Education policies that affect millions of students have long been tied to test scores, but a new paper suggests those scores are regularly misinterpreted.
According to the new research out of Mathematica, a statistical research group, the comparisons sometimes used to judge school performance are more indicative of demographic change than actual learning.
For example: Last week's release of National Assessment of Educational Progress scores led to much finger-pointing about what's working and what isn't in education reform. But according to Mathematica, policy assessments based on raw test data is extremely misleading -- especially because year-to-year comparisons measure different groups of students.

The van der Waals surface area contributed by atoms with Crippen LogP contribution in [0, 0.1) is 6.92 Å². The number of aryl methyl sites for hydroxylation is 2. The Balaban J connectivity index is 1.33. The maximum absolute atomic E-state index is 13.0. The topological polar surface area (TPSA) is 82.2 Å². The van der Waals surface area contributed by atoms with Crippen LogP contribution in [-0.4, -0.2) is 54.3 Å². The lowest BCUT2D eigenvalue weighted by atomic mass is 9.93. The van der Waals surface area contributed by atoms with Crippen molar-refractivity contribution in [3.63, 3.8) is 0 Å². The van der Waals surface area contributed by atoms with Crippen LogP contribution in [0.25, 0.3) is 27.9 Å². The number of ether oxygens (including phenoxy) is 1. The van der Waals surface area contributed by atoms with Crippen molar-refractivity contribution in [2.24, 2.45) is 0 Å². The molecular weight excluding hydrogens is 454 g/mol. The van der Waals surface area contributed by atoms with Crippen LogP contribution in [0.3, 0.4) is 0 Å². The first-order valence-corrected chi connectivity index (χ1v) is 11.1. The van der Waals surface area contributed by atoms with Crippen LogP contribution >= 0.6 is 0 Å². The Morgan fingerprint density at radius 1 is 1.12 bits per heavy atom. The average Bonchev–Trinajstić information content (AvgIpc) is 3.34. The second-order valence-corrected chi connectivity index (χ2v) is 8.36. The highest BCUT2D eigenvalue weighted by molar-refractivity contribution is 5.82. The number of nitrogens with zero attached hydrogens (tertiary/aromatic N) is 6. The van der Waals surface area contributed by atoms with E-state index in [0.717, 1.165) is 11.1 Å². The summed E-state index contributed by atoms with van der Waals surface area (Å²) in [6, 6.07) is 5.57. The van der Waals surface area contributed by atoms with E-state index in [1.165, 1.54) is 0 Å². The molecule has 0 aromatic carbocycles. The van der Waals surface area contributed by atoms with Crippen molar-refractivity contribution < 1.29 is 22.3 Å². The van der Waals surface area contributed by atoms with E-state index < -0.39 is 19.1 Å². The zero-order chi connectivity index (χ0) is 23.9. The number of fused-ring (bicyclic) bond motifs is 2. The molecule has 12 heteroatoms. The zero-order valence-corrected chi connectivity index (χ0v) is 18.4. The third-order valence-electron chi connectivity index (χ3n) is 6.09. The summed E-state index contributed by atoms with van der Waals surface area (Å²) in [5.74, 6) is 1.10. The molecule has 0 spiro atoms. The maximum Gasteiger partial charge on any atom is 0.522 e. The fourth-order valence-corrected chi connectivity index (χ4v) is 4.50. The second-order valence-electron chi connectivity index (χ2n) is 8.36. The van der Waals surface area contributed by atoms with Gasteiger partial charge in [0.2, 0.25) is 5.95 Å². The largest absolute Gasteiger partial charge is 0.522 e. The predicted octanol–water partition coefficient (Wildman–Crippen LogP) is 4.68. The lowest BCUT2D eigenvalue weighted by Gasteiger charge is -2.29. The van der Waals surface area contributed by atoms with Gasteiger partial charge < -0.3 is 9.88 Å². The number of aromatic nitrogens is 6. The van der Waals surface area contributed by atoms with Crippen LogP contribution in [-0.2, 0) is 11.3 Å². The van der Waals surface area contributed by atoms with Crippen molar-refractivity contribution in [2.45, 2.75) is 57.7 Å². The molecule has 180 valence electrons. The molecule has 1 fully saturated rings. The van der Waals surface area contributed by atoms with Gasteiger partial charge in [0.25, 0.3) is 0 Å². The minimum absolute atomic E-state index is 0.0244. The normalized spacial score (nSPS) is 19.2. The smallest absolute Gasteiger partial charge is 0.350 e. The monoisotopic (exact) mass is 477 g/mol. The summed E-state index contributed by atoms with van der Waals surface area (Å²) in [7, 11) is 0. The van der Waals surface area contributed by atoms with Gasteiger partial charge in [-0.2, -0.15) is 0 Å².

"Every time the NAEP results come out, you see a whole slew of headlines that make you slap your forehead," said Steven Glazerman, an author of the paper and a senior fellow at Mathematica. "You draw all the wrong conclusions over whether some school or district was effective or ineffective based on comparisons that can't be indicators of those changes."
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